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International Horn Society
The INTERNATIONAL HORN SOCIETY (IHS) is an international organization dedicated to players of the horn . It was founded in June 1970. It holds an annual symposium , and publishes a journal, The Horn Call. :5 REFERENCES * ^ John Humphries (2000). The Early Horn: A Practical Guide. Cambridge Handbooks to the Historical Performance of Music. Cambridge; New York: Cambridge University Press. ISBN 0521632102 . This article about a music organization is a stub . You can help by expanding it
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Descant
DESCANT, DISCANT , or DISCANTUS can refer to several different things in music , depending on the period in question; etymologically, the word means a voice (cantus) above or removed from others. A descant is a form of medieval music in which one singer sang a fixed melody , and others accompanied with improvisations . The word in this sense comes from the term discantus supra librum (descant "above the book"), and is a form of Gregorian chant
Gregorian chant
in which only the melody is notated but an improvised polyphony is understood. The discantus supra librum had specific rules governing the improvisation of the additional voices. Later on, the term came to mean the treble or soprano singer in any group of voices, or the higher pitched line in a song. Eventually, by the Renaissance
Renaissance
, descant referred generally to counterpoint . Nowadays the counterpoint meaning is the most common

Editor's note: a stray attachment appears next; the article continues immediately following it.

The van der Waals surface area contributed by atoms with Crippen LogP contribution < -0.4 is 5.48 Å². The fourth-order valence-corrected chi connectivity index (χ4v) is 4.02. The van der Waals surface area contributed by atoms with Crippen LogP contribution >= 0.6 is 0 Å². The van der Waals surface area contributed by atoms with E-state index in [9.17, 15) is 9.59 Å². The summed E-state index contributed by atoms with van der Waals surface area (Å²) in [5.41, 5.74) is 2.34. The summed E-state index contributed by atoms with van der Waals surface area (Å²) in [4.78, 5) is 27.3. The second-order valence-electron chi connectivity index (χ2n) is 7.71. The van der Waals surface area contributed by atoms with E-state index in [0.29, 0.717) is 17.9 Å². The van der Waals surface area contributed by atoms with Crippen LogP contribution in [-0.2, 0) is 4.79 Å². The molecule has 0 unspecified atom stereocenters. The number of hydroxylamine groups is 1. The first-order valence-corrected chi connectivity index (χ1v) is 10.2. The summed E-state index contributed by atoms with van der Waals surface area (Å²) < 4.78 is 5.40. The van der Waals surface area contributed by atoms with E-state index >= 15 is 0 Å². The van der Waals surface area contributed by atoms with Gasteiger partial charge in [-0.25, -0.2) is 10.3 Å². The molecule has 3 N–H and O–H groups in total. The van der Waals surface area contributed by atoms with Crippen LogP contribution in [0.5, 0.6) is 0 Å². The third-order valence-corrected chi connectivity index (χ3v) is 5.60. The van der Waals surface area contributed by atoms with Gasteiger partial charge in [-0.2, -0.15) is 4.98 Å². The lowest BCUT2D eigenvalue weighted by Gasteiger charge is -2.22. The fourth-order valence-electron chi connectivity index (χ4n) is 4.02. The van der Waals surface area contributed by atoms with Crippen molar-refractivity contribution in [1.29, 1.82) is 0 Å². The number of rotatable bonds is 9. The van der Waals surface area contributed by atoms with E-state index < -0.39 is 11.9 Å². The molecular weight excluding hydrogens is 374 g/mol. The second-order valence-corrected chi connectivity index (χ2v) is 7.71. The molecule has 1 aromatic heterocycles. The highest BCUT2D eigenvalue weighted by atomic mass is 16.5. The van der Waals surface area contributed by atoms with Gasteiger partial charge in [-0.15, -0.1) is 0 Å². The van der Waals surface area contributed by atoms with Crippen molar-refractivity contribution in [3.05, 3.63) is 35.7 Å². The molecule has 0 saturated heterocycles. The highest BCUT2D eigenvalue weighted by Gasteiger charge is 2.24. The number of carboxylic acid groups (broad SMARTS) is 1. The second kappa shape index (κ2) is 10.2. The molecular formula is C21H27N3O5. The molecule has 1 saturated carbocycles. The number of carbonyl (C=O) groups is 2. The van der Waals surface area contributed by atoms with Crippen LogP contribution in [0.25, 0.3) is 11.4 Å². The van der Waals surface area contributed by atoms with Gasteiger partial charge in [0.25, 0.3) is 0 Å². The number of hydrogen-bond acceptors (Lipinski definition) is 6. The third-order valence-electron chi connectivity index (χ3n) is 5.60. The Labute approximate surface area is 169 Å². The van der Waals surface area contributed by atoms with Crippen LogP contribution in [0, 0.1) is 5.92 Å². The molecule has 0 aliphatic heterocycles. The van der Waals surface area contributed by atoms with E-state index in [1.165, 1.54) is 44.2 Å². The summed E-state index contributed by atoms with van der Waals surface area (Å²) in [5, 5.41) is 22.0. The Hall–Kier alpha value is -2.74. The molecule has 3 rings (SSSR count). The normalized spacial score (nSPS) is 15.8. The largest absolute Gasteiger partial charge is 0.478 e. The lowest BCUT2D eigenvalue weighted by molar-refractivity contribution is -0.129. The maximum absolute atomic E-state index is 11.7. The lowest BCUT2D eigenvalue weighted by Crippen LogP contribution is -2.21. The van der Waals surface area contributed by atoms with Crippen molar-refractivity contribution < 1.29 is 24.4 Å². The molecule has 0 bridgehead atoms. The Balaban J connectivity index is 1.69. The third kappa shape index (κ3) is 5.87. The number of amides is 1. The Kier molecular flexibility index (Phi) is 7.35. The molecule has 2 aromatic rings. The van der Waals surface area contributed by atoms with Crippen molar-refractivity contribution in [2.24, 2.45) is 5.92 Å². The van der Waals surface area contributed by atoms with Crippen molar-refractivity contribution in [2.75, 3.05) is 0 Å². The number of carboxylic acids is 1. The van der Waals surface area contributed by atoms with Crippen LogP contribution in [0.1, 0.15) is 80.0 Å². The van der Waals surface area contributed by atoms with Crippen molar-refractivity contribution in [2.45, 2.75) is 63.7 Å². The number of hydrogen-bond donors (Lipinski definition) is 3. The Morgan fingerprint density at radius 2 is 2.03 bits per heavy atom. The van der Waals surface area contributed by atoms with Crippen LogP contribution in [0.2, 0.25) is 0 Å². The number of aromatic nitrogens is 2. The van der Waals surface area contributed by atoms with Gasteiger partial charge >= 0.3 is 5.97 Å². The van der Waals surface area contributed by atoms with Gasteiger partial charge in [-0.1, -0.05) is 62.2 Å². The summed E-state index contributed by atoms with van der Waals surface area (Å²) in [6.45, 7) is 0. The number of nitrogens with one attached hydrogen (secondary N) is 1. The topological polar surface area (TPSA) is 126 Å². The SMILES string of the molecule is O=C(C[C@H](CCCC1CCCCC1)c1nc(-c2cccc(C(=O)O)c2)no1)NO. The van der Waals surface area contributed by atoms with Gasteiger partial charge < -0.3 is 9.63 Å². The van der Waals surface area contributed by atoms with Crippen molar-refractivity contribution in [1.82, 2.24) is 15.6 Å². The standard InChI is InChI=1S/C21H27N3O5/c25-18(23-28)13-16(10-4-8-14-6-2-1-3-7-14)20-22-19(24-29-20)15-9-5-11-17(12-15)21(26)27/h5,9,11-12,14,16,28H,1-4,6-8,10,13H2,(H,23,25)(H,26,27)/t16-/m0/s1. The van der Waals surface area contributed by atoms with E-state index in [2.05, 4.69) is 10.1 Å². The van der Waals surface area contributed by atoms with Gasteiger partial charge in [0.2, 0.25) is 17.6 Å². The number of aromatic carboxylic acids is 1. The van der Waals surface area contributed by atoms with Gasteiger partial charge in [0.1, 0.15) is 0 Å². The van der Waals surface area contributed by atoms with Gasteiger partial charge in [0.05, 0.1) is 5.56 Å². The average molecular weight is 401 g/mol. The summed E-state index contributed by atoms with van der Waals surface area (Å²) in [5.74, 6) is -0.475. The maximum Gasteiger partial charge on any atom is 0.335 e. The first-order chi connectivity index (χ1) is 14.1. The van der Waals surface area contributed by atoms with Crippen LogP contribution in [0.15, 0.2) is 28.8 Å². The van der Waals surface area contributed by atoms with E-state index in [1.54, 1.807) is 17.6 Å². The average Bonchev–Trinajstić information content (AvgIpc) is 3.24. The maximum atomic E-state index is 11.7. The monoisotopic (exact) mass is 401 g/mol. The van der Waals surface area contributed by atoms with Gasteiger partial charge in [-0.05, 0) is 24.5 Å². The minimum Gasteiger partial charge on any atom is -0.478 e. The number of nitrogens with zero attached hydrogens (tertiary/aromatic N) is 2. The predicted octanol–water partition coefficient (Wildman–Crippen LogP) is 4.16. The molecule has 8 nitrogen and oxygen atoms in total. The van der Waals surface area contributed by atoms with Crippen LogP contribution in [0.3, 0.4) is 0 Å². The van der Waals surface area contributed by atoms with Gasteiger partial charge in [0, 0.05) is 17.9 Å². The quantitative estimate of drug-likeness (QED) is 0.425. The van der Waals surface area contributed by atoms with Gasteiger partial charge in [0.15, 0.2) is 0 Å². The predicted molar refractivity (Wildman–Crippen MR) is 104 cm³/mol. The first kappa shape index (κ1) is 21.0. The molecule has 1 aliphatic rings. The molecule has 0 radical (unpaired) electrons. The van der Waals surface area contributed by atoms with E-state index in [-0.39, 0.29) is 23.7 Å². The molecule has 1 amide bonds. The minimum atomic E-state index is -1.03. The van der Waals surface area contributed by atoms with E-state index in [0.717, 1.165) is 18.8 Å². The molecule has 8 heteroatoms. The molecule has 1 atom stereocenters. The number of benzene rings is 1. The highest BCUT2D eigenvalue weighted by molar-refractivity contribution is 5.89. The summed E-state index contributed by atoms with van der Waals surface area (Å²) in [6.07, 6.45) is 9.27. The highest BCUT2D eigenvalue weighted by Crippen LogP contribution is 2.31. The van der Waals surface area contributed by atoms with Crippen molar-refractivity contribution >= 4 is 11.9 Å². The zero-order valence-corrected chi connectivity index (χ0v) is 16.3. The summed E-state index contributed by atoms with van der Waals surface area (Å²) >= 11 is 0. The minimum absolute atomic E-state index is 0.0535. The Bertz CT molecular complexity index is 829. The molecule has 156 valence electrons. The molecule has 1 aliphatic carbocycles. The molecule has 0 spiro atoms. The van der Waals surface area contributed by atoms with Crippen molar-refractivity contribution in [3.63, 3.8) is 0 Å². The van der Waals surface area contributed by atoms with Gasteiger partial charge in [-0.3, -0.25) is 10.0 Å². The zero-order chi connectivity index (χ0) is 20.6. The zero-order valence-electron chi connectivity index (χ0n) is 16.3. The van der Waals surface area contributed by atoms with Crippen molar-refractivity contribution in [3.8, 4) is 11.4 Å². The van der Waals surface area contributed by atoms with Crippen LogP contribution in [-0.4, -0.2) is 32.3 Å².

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Percussion
A PERCUSSION INSTRUMENT is a musical instrument that is sounded by being struck or scraped by a beater (including attached or enclosed beaters or rattles ); struck, scraped or rubbed by hand; or struck against another similar instrument. The percussion family is believed to include the oldest musical instruments, following the human voice . The percussion section of an orchestra most commonly contains instruments such as timpani , snare drum , bass drum , cymbals , triangle and tambourine . However, the section can also contain non-percussive instruments, such as whistles and sirens , or a blown conch shell. Percussive techniques can also be applied to the human body, as in body percussion . On the other hand, keyboard instruments , such as the celesta , are not normally part of the percussion section, but keyboard percussion instruments such as the glockenspiel and xylophone (which do not have piano keyboards) are included
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Thoracic Diaphragm
In human anatomy , the THORACIC DIAPHRAGM, or simply the DIAPHRAGM ( Ancient Greek
Ancient Greek
: διάφραγμα diáphragma "partition"), is a sheet of internal skeletal muscle that extends across the bottom of the thoracic cavity . The diaphragm separates the thoracic cavity, containing the heart and lungs , from the abdominal cavity and performs an important function in respiration : as the diaphragm contracts, the volume of the thoracic cavity increases and air is drawn into the lungs. The term diaphragm in anatomy can refer to other flat structures such as the urogenital diaphragm or pelvic diaphragm , but "the diaphragm" generally refers to the thoracic diaphragm. In humans, the diaphragm is slightly asymmetric—its right half is higher up (superior) to the left half, since the large liver rests beneath the right half of the diaphragm